Without looking at each component of each INSERT/UPDATE, I don't know which ones I have to treat 'specially', and which ones I can use placeholders for.

Re: DBI quoting when I don't want it to
by Mur (Pilgrim) on Aug 21, 2002 at 18:54 UTC
    Here's some code for a Postgres DB that may help:
    my $db; # local connection used to retrieve time $db = ... however you choose to connect a handle =item timestamp($timestring [, $future_flag]) =cut sub timestamp { my($time,$future) = @_; local($db->{RaiseError}) = 0; local($db->{PrintError}) = 0; # Timestamp could be absolute. my $val = scalar $db->selectrow_array(q!SELECT EXTRACT('EPOCH' FROM TIMEST +AMP ?)!, undef, $time); if (defined $val) { $db->commit; return $val; } # Well, it's not, so let's try it again as a delta from today. $db->rollback; $val = scalar $db->selectrow_array(q! SELECT EXTRACT('EPOCH' FROM (TIMESTAMP 'now' + INTERVAL ?))!, { }, $time); return $val unless !defined($val) or (($val >= time) and !$future) +; # Hmm, that gave us nothing, or a time in the future, and the call +er # didn't want that. Try one more time, using a subtraction on the # delta. $db->rollback; $val = scalar $db->selectrow_array(q! SELECT EXTRACT('EPOCH' FROM (TIMESTAMP 'now' - INTERVAL ?))!, { }, $time); return $val; }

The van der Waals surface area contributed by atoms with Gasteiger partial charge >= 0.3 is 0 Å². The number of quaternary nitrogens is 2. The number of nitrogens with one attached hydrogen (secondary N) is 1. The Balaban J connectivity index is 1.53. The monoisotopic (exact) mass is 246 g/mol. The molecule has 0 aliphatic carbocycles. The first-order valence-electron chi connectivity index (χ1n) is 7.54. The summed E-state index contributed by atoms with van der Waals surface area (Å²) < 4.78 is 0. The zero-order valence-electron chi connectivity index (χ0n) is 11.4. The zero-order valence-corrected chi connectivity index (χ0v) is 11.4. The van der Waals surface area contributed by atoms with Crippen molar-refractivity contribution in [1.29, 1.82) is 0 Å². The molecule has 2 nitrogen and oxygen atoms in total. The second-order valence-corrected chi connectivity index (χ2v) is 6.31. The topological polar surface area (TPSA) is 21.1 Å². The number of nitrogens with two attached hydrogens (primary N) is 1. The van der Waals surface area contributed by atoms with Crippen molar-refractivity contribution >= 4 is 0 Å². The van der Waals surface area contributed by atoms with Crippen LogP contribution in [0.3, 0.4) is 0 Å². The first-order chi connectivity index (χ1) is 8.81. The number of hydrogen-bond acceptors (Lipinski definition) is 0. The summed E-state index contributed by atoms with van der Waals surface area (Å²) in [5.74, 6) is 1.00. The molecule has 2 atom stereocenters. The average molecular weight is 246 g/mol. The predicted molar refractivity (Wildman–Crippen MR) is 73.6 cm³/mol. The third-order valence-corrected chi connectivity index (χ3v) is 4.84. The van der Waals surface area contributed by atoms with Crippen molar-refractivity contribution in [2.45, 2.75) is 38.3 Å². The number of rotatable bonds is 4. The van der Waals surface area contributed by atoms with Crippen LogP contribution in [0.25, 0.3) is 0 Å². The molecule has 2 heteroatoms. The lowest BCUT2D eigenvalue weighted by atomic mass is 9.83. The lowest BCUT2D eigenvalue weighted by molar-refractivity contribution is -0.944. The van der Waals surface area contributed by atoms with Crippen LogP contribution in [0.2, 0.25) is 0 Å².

The only disadvantage of this approach that I've seen, is that error messages are logged in the postmaster log file whenever you pass through one of the try-again cases.
    -- 
    Jeff Boes                            vox 269.226.9550 ext 24
    Database Engineer                           fax 269.349.9076
    Nexcerpt, Inc.                       http://www.nexcerpt.com
            ...Nexcerpt...Connecting People With Expertise
    

    Edit kudra, 2002-08-22 s/pre/code/

Re: DBI quoting when I don't want it to
by Tardis (Pilgrim) on Aug 22, 2002 at 02:11 UTC
    Thanks for everybodys comments.

    To give you some background, which may make things a bit clearer, here's what's going on.

    The system as it currently stands has a DBM 'backend'. The user interface to each 'object' is basically a CGI object.

    You call the param method on the object to set/get data, and a 'save' method saves the data away for this object into the DBM file.

    It's actually rather elegant, has scaled beyong all belief (around 120000 objects, in a 17Gb DBM file!), it's quick, well indexed (searches are mostly VERY quick) and it 'just works'.